Conditions Affecting Strength: Cement is very strong at early ages if a high lime or high alumina content is there. Gypsum and Plaster of Paris in small percentages also tend to increase the strength slightly, but when present in quantities larger then 3 per cent, these substances provide variable effects. The effect of the clinker compounds on strength have already been discussed. In addition to the effect of composition, the strength of cement is greatly influenced by the degree of burning, the fineness of grinding, and the aeration it receives subsequent to final grinding. An underburnt cement is likely to be deficient in strength.
Compressive Strength: Compressive strength is the basic data required for mix design. By this test, the quality and the quantity of concrete can be cotrolled and the degree of adulteration can be checked.
The test specimens are 70.6 mm cubes having face area of about 5000 sq. mm. Large size specimen cubes cannot be made since cement shrinks and cracks may develop. The temperature of water and test room should be 27 o ± 2 o C. A mixture of cement and standard sand in the proportion 1:3 by weight is mixed dry with a trowel for one minute and then with water until the mixture is of uniform colour. Three specimen cubes are prepared. The material for each cube is mixed separately. The quantities of cement, standard sand and water are 185 g, 555 g and (P/4) + 3.5, respectively where P = percentage of water required to produce a paste of standard consistency. The mould is filled completely with the cement paste and is placed on the vibration table. Vibrations are imparted for about 2 minutes at a speed of 12000±4 00 per minute.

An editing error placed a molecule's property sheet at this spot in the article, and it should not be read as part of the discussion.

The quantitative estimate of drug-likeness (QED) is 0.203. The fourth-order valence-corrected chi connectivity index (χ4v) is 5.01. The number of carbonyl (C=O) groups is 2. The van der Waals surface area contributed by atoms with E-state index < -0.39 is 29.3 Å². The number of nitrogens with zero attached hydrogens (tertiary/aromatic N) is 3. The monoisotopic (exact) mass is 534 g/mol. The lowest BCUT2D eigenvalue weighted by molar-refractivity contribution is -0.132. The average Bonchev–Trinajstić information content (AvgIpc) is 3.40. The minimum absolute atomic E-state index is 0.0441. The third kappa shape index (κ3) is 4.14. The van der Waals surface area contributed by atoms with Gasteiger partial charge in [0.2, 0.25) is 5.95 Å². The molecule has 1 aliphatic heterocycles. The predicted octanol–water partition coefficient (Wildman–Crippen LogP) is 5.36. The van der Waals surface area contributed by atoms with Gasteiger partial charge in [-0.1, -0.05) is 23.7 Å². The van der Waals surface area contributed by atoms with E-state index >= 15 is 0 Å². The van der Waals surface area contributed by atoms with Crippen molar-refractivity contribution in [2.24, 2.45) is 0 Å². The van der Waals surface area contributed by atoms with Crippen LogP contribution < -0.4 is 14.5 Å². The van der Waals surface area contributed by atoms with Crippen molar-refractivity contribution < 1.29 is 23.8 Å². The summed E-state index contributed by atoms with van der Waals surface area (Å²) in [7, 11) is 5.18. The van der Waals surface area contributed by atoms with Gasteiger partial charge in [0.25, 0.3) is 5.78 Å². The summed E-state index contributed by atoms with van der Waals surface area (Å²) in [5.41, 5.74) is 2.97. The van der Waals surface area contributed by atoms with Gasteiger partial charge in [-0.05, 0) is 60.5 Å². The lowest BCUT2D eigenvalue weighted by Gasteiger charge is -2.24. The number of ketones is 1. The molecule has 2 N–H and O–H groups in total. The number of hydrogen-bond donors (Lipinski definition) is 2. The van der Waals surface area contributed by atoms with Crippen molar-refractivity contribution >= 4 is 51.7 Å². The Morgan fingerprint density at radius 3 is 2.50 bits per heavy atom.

The cubes are then removed from the moulds and submerged in clean fresh water and are taken out just prior to testing in a compression testing machine. Compressive strength is taken to be the average of the results of the three cubes. The load is applied starting from zero at a rate of 35 N/sq mm/minute. The compressive strength is calculated from the crushing load divided by the average area over which the load is applied.The result is expressed in N/mm2. The minimum specified strength for some of the cements is given in Table 5.4.
Table 7 Minimum Specified Strength in N/mm2
Tensile Strength: The tensile strength may be determined by Briquette test method or by split tensile strength test.